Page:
John Searle is an American philosopher. He is most notably recognised for his pioneering “Chinese room” thought experiment and his contributions to AI arguments. A great deal of his work has focused on the philosophy of mind and the philosophy of language. He is presently Professor of philosophy at the University of Berkeley, California. I caught up with Professor Searle over email recently, to ask him some questions about his influences and his opinion of contemporary attempts to reverse engineer the brain.
Q.What sparked your interest on studies of consciousness; was it inherent from youth, or was it a particular influence / inspiration?
A: I got into the study of the philosophy of mind from my studies in the philosophy of language. I assumed that language was based on pre-linguistic mental capacities, and I needed an explanation of those in order to provide a foundation for my studies in the philosophy of language. This incidentally is characteristic of philosophy: you build the foundation after you build the house. First I developed the theory of language, and then I explored the foundations of that in the theory of mind.
To my utter amazement, I found that most contemporary philosophers and psychologists said things about the mind which were not just false but ridiculous. Some of them even denied the existence of consciousness. So I started engaging in debates.
Q. Your pioneering “Chinese Room” thought experiment features in most psychological/philosophical textbooks; when you were studying at college level, what were some of the theories that had a big impact on you?(positive or negative).
A: The book that made the biggest impression on me was Wittgenstein’s Philosophical Investigations, which was published when I was an undergraduate. I read it carefully and in a sense much of my work was an attempt to answer it. Wittgenstein says it is impossible to develop general theories of mind and language. I am trying to do exactly that — general and comprehensive theories of mind and language. So Wittgenstein had a negative influence on me in that he challenged me to try to refute him, and I have in fact tried to do that.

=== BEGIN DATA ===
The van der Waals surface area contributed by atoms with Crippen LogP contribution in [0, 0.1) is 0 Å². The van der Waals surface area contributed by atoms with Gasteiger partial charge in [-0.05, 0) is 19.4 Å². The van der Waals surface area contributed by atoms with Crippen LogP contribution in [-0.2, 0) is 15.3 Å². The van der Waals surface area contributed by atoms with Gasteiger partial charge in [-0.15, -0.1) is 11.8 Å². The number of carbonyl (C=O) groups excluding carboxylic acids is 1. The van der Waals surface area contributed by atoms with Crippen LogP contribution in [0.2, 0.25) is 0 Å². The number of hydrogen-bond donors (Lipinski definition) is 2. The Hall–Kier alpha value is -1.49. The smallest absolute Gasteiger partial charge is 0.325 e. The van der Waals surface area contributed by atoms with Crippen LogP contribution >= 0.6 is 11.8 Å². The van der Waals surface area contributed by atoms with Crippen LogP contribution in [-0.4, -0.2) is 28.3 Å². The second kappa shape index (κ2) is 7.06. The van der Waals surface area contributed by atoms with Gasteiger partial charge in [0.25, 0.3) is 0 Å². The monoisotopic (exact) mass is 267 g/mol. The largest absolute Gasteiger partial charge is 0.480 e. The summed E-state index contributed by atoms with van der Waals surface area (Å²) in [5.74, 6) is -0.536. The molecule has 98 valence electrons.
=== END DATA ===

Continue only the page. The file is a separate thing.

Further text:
The work that had the most obvious influence was Austin’s Theory of Speech Acts, which I knew only from his lectures, and in a way my first two books were an attempt to develop that theory of speech acts that went beyond Austin’s. The single greatest philosophical influence on me was my tutor in philosophy, Peter Strawson; he provided me with a model of philosophical investigation and that had a big influence on me.
Q. Current experiments, such as Henry Markram’s ( IBM supported)” Blue Brain project” are aiming to reverse engineer the human brain with supercomputers. Given the technological advances (and Moore’s law), what is your opinion on this type of present day research?